Document Type


Publication Title

Columbia Law Review



Publication Date



civil procedure, access to justice, judges, lawyers, courts, ad hoc procedure, state courts, federal courts, e-notice, e-service, legal tech, aggregate litigation, mass torts, eviction


In the United States, there are two kinds of courts: federal and state. Civil procedure classes and scholarship tend to focus on the federal, but refer to and make certain assumptions about state courts. While this dichotomy makes sense when discussing some issues, like federal subject matter jurisdiction, for many aspects of procedure this breakdown can be misleading. When understanding American civil justice, two different categories of courts are just as salient: those that routinely include lawyers, and those where lawyers are fundamentally absent.

This essay urges civil procedure teachers and scholars to think about our courts as “lawyered” courts—which include federal courts coupled with state court commercial dockets and the other pockets of state civil courts where lawyers tend to be paid and plentiful—and “lawyerless” state courts, which hear the vast majority of claims filed in this country. Doing so, we argue, reveals fundamental differences between the two sets of court procedures that operate in the United States and much about the promise and limits of procedure. We discuss how this dichotomy plays out in three of the most contentious and talked about topics in civil procedure scholarship today: written and unwritten procedure making, the role of new technology, and the handling of masses of similar claims. Seen through this lens, these examples illuminate where and how lawyers are essential to procedural development and procedural protections; they help us better understand where technology should be used to assist or replace lawyers, and where it should be used to reinvent procedure or make up for lawyers’ absence; and they reveal when fixing court procedure may simply not be enough.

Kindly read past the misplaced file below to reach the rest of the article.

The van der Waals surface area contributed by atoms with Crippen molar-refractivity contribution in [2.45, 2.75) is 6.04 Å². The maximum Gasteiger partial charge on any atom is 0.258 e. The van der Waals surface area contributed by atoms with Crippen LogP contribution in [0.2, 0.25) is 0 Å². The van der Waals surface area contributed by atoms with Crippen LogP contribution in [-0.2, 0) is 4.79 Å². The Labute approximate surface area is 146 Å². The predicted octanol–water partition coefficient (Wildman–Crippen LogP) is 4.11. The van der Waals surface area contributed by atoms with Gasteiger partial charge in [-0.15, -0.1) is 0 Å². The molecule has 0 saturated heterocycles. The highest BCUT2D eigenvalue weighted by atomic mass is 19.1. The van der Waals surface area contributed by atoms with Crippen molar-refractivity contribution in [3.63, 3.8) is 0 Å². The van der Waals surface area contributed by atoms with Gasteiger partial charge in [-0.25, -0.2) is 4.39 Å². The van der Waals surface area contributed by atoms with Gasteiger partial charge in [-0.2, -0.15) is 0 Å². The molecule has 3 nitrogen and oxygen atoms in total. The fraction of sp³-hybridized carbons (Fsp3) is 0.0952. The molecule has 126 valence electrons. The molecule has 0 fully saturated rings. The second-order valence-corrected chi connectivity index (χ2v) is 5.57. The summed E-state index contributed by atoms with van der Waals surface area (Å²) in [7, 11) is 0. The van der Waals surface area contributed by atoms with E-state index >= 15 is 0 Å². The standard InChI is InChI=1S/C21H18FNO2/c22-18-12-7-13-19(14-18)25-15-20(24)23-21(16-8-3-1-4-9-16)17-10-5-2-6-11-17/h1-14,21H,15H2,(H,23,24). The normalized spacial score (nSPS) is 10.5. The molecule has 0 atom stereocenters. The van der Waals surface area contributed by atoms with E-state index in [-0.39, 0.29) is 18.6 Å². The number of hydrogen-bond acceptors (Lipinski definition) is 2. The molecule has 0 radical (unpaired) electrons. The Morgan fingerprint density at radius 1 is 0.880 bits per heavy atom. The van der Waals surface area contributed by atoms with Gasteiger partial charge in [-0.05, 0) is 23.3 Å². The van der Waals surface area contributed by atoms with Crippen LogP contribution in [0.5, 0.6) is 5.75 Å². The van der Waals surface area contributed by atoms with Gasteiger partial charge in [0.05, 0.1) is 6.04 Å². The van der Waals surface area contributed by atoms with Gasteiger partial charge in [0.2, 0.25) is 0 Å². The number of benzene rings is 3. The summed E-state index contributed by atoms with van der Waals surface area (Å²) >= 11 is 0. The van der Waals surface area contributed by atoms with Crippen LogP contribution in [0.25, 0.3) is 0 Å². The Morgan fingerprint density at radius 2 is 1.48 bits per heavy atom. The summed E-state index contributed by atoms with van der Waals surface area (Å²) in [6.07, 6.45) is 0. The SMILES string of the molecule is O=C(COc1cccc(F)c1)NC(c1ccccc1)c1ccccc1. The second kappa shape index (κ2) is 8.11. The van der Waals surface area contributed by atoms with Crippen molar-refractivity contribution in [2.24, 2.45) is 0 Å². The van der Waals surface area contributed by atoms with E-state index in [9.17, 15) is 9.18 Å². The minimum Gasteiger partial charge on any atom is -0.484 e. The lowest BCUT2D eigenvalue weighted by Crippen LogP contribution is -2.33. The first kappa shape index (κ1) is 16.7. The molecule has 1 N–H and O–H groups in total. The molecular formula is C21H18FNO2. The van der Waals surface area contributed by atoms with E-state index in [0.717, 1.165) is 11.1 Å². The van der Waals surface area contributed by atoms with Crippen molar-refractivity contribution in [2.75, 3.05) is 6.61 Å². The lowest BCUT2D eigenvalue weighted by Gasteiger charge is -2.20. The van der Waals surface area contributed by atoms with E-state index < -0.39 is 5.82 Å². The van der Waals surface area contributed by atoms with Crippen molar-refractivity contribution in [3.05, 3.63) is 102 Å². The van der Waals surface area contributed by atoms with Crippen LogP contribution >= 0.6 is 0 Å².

Included in

Law Commons